Right before the New Year, it is interesting to look at some proxy statistics of database usage, via the WordPress Statistics. Head down to the MySQL versions, and you’ll note that 5.5 gets 41.9% of users (this could be MySQL/Percona Server for MySQL or MariaDB Server), but you’ll also notice at a close second comes 5.6 at 39.8% of the users (this is only MySQL or Percona Server for MySQL). 5.7 gets 6.4% of the users as the 3rd most popular option, followed by 5.1 at 4.3% of users of WordPress (these folk desperately need to upgrade). 10.0 gets 1.6%, while 10.1 gets 3.8% (these are all MariaDB Server versions only). So the death of MySQL has greatly been exaggerated — people like it, people use it, and I can only imagine if more distributions ship 5.7 or 8.0, this could be a win for MySQL.

Releases Link List Upcoming appearances
  • FOSDEM 2018 – Brussels, Belgium – February 3-4 2018
  • SCALE16x – Pasadena, California, USA – March 8-11 2018

I look forward to feedback/tips via e-mail at or on Twitter @bytebot.


Monitoring Amazon Aurora with PMM

In this blog, we’ll look at how to monitor Amazon Aurora using Percona Monitoring and Management (PMM).

One impact of the growth of web services such as AWS on DBAs is the need to understand and report on database and application resource usage. DBAs have always had to monitor for performance-related usability issues, which may have led to investment in larger servers. However, services such as Aurora operate pricing models based on usage. Performance issues can be more closely attributed to rising costs, so badly performing systems more visibly affect the bottom line. DBA has become a cost center!

With that in mind, from Percona Monitoring and Management (PMM) 1.5 onwards, we delivered features that provide enhanced support for the performance monitoring of Amazon Aurora instances. “[Aurora] is a fully managed, MySQL- and PostgreSQL-compatible, relational database engine.” (Amazon docs).

Here’s a walkthrough of some of the key features in PMM that could benefit DBAs managing Aurora, and eliminate the need for additional monitoring nodes. The images here, pulled up from our demo system, display a seven-day overview of one of our test instances. You can focus tightly on the past five minutes or pan out to the last five years, depending on your analysis requirements.

Starting with this dashboard summary, which appears at the top of the screen, PMM displays an instant summary on the “health” of your instance.

Engine uptime and CPU Utilization are helpfully highlighted in green, reinforcing a healthy status. Amber or red alerts means pay attention to the instance and whether there have been issues in the recent past.

In this case, we can see that Aurora was last restarted 2.1 weeks ago.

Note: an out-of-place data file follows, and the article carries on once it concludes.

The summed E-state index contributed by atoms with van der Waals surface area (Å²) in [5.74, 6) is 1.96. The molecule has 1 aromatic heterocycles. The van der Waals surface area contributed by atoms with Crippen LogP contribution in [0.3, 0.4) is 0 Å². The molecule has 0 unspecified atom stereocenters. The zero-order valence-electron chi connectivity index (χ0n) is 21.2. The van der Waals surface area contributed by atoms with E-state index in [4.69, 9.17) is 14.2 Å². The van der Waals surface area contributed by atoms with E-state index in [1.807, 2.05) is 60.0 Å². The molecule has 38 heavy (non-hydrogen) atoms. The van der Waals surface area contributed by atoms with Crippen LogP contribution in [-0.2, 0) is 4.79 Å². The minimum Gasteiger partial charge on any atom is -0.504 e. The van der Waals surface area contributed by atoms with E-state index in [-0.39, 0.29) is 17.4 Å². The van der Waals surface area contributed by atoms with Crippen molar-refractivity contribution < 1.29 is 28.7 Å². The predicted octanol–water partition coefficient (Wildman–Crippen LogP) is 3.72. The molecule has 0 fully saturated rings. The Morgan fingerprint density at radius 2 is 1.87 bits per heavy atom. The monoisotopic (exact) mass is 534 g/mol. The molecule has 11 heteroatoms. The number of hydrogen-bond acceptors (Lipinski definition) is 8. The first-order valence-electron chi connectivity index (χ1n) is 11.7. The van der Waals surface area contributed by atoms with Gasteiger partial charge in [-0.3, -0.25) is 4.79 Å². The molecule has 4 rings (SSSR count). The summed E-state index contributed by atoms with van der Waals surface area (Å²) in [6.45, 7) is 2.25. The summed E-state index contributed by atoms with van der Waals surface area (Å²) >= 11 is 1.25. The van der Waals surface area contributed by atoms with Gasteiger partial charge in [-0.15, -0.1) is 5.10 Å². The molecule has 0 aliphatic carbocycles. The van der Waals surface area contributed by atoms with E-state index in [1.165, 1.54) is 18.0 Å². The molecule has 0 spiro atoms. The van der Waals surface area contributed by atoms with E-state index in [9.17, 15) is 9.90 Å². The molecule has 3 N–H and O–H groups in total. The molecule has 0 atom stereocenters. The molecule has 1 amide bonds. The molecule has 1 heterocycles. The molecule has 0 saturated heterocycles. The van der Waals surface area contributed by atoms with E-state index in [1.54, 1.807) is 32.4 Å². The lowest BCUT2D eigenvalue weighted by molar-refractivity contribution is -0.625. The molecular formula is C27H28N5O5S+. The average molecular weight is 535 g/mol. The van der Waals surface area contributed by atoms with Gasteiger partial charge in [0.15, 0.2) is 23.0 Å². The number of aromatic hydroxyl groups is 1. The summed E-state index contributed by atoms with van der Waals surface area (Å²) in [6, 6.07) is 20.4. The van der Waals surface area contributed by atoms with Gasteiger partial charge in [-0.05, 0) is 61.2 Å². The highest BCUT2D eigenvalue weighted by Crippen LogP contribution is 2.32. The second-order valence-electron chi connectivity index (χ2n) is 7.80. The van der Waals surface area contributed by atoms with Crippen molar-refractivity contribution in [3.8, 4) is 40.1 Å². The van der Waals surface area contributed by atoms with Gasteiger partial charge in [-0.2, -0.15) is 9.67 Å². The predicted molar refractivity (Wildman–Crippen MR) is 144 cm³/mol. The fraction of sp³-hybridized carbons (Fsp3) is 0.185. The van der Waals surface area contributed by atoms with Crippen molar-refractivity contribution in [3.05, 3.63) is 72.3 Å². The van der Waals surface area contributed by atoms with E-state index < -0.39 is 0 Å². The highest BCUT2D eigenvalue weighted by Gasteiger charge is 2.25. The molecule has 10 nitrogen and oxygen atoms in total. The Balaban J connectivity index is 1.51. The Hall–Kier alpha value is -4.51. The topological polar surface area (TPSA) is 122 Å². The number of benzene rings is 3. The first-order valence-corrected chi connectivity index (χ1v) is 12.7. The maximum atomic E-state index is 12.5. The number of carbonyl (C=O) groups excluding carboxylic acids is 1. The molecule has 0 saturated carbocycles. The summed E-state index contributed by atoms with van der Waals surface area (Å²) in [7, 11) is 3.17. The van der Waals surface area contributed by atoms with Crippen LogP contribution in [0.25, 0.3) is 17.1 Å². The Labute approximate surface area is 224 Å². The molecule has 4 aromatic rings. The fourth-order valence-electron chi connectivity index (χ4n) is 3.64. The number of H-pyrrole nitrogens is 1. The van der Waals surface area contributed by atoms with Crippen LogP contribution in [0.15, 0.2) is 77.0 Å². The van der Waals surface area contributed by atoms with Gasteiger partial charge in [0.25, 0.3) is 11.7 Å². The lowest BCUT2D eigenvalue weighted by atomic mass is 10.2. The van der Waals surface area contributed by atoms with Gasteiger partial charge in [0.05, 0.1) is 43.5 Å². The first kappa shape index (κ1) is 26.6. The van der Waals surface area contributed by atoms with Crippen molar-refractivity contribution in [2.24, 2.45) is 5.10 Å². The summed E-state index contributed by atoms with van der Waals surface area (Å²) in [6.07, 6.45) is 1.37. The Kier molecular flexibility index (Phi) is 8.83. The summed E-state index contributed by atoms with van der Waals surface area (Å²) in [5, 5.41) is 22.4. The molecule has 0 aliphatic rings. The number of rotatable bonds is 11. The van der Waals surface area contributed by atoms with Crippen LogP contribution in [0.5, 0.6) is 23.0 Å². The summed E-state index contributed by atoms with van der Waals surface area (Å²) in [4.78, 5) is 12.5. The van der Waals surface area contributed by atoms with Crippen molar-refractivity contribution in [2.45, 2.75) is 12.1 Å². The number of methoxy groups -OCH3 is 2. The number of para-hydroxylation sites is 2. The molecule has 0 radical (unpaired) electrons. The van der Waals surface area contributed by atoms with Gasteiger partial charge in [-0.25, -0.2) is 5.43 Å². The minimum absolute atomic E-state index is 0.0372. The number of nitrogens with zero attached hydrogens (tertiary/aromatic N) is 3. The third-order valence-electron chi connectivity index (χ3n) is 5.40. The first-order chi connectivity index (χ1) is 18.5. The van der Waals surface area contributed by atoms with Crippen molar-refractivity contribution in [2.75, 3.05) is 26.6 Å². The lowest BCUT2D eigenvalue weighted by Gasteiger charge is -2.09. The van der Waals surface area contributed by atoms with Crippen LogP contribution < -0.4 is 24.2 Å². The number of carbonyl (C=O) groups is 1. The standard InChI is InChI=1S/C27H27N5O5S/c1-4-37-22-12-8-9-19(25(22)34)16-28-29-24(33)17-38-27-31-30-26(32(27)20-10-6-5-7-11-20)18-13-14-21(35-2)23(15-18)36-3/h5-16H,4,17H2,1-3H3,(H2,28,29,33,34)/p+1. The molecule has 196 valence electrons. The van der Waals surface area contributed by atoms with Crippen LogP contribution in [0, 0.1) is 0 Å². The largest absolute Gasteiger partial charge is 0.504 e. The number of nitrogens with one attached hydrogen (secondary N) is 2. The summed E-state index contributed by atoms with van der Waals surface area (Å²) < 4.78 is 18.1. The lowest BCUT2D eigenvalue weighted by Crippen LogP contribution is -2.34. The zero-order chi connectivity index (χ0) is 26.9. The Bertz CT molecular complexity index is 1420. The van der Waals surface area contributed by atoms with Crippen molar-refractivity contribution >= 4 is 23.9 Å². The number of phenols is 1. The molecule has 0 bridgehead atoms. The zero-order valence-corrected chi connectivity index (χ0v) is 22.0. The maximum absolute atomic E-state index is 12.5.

The next three statistics in this section cover the current status of the instance at the time you loaded the dashboard. Aurora is using ~15% of the available CPU resources. Your application is asking approximately ~400 queries per second.There is  370MiB of unused RAM at the current time.

Aurora Costs

The next four graphs are closely aligned with running costs. In creating these graphs, PMM calls on Amazon’s CloudWatch service. This provides up to one million API calls per month as part of your service, without additional charge (December 2017). A refresh of these graphs uses 15 calls, and you can configure the refresh frequency.

Three of these graphs represent CPU Utilization, Network Traffic and Memory Usage. As a DBA you are likely to be familiar with these terms. PMM displays these as a metric series over time.

The fourth graph of CPU Credit Usage, top right, covers usage credit and applies specifically to Aurora MySQL db.t2.small and db.t2.medium instances. There are two parameters in play here. CPUCreditBalance represents the number of CPU credits accumulated during the specified time, allocated to the instance’s virtual CPU.  CPUCreditUsage represents the actual CPU used during the same period. In essence, the gap between the two indicates the capacity of the instance to operate beyond its baseline performance level at a given rate.

Our demo instance, which runs a synthetic workload based on sysbench, is showing a regular usage pattern and accumulating credit. It’s no surprise that we are not bursting our CPU requests. This pattern of use is less likely to apply to a real-life application.

By the way, clicking on any graph in PMM displays it in full screen, so we don’t restrict your view to a quadrant of the screen.

Aurora MySQL

Next up, there’s a set of four graphs representing MySQL specific metrics. These show information that’s important to DBAs as a matter of course. They take on more significance if you’re seeking opportunities to tune applications to minimise costs.

The Percona Database Performance blog has lots of blog posts that cover these metrics in more detail, and we may well revisit them in due course in the context of Aurora MySQL. For this review of PMM, it’s enough to say that each of these would have its place in tuning with a view to improving your overall efficiency.


Since charges for web services are based on usage, the role of the DBA is in the spotlight. You need to optimize usage, and PMM 1.5 can help you achieve that for Amazon Aurora thanks to these features:

  • Dedicated Aurora dashboard which offers maximum visibility into key database characteristics
  • Simple configuration of key Aurora settings via a web interface.
  • We renamed Amazon RDS OS Metrics to Amazon RDS / Amazon MySQL Metrics. This better reflects the Amazon Data Services that we support.

And did you know that beyond providing PMM, Percona has built a reputation for MySQL and now Amazon Aurora proficiency? We recently worked with Lookout to increase efficiency and more effectively use their Amazon Aurora deployment to save Lookout hundreds of thousands of dollars! If you think you could benefit from this kind of Amazon Aurora or other MySQL assistance, please contact us!